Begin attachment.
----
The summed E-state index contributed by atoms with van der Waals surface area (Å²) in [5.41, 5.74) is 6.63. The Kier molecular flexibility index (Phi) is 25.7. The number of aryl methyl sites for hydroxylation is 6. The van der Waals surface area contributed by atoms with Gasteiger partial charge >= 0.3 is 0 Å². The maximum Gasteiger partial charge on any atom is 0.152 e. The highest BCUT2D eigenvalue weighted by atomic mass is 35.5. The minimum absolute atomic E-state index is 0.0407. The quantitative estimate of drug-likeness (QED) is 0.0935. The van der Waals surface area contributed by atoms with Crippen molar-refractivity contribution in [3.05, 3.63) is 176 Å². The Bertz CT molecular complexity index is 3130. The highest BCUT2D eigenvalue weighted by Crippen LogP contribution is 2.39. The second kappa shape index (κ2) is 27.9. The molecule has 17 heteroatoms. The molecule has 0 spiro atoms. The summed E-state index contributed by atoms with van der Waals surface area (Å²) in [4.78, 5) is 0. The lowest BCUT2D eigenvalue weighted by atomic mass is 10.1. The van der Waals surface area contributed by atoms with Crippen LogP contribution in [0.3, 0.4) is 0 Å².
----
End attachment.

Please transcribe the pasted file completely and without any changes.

The summed E-state index contributed by atoms with van der Waals surface area (Å²) in [5.41, 5.74) is 6.63. The Kier molecular flexibility index (Phi) is 25.7. The number of aryl methyl sites for hydroxylation is 6. The van der Waals surface area contributed by atoms with Gasteiger partial charge >= 0.3 is 0 Å². The maximum Gasteiger partial charge on any atom is 0.152 e. The highest BCUT2D eigenvalue weighted by atomic mass is 35.5. The minimum absolute atomic E-state index is 0.0407. The quantitative estimate of drug-likeness (QED) is 0.0935. The van der Waals surface area contributed by atoms with Crippen molar-refractivity contribution in [3.05, 3.63) is 176 Å². The Bertz CT molecular complexity index is 3130. The highest BCUT2D eigenvalue weighted by Crippen LogP contribution is 2.39. The second kappa shape index (κ2) is 27.9. The molecule has 17 heteroatoms. The molecule has 0 spiro atoms. The summed E-state index contributed by atoms with van der Waals surface area (Å²) in [4.78, 5) is 0. The lowest BCUT2D eigenvalue weighted by atomic mass is 10.1. The van der Waals surface area contributed by atoms with Crippen LogP contribution in [0.3, 0.4) is 0 Å².